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A poem of Qianlong's choosing

By Zhao Xu | China Daily | Updated: 2023-06-03 12:16
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A painting commissioned by Emperor Qianlong, based on Southern Song Dynasty (1127-1279) painter Ma Hezhi's previous interpretation of the poem July (picture digitally enhanced for clarity). It starts with two stargazers in the far right corner, continues with some farming scene, before ending with a gentlemen's gathering under a thatched roof. The painting is part of the collection of the Palace Museum in Taipei.[Photo provided to China Daily]

'A handscroll with me it has always been; a painting on the poem July, from the Odes of Bin," wrote Emperor Qianlong (1711-99) of the Qing Dynasty, possibly later in his long life, as he lamented in the same poem the changing of the seasons and the passage of time, of which he was reminded by "the sun's fast-traveling shadow across my latticed window".

It seems that this handscroll, which he almost certainly had gazed upon numerous times, had been a rare constant for a man who lived a volatile political life — something he clung to emotionally while doing his balancing act at the pinnacle of power.

In fact, there was not just one, but many scrolls in the emperor's possession that amounted to pictorial renditions of that same poem from the Odes of Bin — a collection of folk poem-songs, which, in turn, forms part of the Book of Odes (Songs). The 305 pieces which make up the book, dated to the 400 years between the 11th to sixth century BC, are believed to have been collected from all over the country during the Zhou Dynasty (c.11th century-256 BC).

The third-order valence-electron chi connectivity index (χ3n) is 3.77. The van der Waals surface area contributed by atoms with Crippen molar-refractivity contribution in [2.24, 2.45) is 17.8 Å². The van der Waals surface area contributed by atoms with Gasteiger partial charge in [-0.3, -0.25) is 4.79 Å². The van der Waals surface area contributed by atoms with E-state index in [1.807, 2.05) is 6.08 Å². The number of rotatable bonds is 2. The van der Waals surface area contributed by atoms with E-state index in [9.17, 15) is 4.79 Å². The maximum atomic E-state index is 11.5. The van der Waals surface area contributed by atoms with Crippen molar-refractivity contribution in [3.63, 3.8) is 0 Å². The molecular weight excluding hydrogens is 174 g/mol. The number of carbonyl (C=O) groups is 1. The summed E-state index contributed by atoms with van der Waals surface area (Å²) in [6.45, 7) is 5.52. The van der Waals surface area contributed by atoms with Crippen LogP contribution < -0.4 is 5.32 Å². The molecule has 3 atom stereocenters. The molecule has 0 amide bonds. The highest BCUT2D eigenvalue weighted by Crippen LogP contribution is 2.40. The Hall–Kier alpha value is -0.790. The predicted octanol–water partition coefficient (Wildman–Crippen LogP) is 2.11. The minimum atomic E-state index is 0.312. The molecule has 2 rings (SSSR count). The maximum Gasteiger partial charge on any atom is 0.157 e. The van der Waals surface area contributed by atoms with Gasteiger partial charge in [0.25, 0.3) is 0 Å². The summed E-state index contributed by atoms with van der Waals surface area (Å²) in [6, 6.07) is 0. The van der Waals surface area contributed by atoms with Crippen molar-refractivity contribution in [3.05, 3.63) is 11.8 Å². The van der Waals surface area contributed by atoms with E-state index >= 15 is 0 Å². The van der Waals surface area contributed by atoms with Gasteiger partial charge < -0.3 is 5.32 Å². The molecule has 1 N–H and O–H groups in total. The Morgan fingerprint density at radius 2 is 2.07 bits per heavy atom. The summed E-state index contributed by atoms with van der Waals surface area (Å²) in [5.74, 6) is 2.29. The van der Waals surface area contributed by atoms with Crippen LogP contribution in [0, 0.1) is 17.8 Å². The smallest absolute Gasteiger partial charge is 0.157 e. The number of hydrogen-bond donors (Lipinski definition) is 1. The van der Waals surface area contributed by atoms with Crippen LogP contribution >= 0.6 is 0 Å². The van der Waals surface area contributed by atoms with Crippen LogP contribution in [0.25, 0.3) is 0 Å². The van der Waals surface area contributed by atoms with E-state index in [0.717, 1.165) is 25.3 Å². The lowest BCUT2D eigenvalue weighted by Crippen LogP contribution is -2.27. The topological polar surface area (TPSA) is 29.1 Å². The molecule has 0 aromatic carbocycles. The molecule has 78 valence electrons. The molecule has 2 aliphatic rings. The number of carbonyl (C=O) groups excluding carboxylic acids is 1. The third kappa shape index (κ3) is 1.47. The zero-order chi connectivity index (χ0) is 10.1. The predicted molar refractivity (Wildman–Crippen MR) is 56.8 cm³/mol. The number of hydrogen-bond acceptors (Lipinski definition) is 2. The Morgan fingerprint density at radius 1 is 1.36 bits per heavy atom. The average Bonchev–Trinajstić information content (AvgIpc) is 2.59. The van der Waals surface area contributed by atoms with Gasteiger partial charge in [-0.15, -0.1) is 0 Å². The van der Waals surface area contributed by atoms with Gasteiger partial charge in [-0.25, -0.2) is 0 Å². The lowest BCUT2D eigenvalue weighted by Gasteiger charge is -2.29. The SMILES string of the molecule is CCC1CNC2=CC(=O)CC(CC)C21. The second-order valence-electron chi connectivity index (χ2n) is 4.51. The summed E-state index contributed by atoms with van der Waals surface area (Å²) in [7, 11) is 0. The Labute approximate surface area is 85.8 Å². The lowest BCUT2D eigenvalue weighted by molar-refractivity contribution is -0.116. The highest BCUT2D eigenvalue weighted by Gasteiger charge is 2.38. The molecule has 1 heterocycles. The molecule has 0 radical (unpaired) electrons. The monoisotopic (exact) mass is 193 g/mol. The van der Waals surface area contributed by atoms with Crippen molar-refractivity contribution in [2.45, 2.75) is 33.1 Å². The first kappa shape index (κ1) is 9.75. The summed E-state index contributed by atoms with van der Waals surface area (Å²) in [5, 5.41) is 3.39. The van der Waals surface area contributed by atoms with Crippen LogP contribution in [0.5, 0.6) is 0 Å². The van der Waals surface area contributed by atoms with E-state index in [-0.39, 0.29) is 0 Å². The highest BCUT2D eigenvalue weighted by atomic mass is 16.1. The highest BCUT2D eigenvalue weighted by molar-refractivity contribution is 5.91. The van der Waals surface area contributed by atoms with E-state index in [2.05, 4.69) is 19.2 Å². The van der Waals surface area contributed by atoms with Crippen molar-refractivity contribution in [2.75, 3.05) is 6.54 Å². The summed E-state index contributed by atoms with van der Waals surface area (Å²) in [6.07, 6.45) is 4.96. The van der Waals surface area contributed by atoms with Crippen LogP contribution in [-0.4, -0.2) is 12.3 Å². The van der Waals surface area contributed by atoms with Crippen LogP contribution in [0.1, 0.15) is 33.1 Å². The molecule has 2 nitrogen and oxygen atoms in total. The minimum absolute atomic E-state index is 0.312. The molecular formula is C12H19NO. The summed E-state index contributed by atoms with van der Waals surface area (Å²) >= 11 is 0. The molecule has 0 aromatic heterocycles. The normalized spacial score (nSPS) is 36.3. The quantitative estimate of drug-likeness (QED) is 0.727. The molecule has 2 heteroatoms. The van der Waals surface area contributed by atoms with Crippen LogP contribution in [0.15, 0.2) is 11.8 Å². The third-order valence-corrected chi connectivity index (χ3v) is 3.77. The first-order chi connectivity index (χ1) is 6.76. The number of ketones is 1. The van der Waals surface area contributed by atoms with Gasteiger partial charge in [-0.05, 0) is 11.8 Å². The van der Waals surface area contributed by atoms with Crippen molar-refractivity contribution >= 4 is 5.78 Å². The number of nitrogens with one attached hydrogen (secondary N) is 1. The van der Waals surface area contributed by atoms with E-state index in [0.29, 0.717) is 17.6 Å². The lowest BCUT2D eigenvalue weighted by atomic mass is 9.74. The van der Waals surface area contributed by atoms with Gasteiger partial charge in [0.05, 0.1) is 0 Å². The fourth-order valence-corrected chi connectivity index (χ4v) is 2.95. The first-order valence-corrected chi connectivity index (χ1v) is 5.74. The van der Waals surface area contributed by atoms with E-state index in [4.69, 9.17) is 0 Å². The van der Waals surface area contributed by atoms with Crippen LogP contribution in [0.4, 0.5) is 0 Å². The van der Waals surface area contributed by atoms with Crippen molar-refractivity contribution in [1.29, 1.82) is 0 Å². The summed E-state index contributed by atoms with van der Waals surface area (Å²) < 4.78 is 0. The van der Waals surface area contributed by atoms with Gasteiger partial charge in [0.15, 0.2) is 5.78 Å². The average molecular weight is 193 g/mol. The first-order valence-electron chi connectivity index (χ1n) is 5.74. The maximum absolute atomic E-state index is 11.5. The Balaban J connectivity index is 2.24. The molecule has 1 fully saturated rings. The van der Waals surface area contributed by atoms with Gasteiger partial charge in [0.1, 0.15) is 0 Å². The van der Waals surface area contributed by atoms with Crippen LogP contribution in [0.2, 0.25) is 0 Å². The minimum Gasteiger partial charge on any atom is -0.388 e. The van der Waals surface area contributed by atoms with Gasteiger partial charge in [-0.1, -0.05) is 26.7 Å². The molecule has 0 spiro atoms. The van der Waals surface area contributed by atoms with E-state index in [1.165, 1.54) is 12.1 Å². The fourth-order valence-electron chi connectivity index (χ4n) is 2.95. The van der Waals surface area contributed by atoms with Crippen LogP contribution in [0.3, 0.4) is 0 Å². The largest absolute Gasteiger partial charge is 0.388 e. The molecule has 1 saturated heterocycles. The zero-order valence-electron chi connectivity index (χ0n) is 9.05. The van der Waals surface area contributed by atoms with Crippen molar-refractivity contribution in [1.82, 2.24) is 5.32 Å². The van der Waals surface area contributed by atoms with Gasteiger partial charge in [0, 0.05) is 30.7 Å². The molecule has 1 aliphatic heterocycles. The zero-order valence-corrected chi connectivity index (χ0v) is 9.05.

From when the Book of Songs became known as Shi Jing (Classic of Poetry), somewhere between the fourth and third century BC, until the fall of the Qing Dynasty in 1911, it was avidly studied by generations of aspiring individuals eager to enter court service, and by rulers who genuinely cared about their subjects, or were eager to be seen as doing so.

Here comes the final piece of the jigsaw puzzle for anyone wondering why Emperor Qianlong, out of all the gems in his enviable art collection, had chosen to be associated with this particular handscroll. When the poem July, which opens with the sentence "In the seventh moon the Fire Star west goes", from which it took its title, appeared in its English version, Chinese translator Xu Yuanchong (1921-2021) titled it Life of Peasants. (The Fire Star is Antares, one of the brightest stars in the Scorpius constellation. In the West it's also called "Rival of Mars" due to its distinct reddish hue.)

For all who have gone through the poem's eight stanzas, Xu's English title is a fair summary of its content, centered on the yearly cycle of a perennially-hectic, if not backbreaking, farming life which, apart from sowing and plowing, also included picking mulberry leaves (for the silkworms), wine-making (for the elders and ancestors), hunting and skinning foxes to make fur (for the noblemen and women), and abode maintenance (so they could survive the coming winter, at the first hint of which, they would say the "Fire Star west goes").

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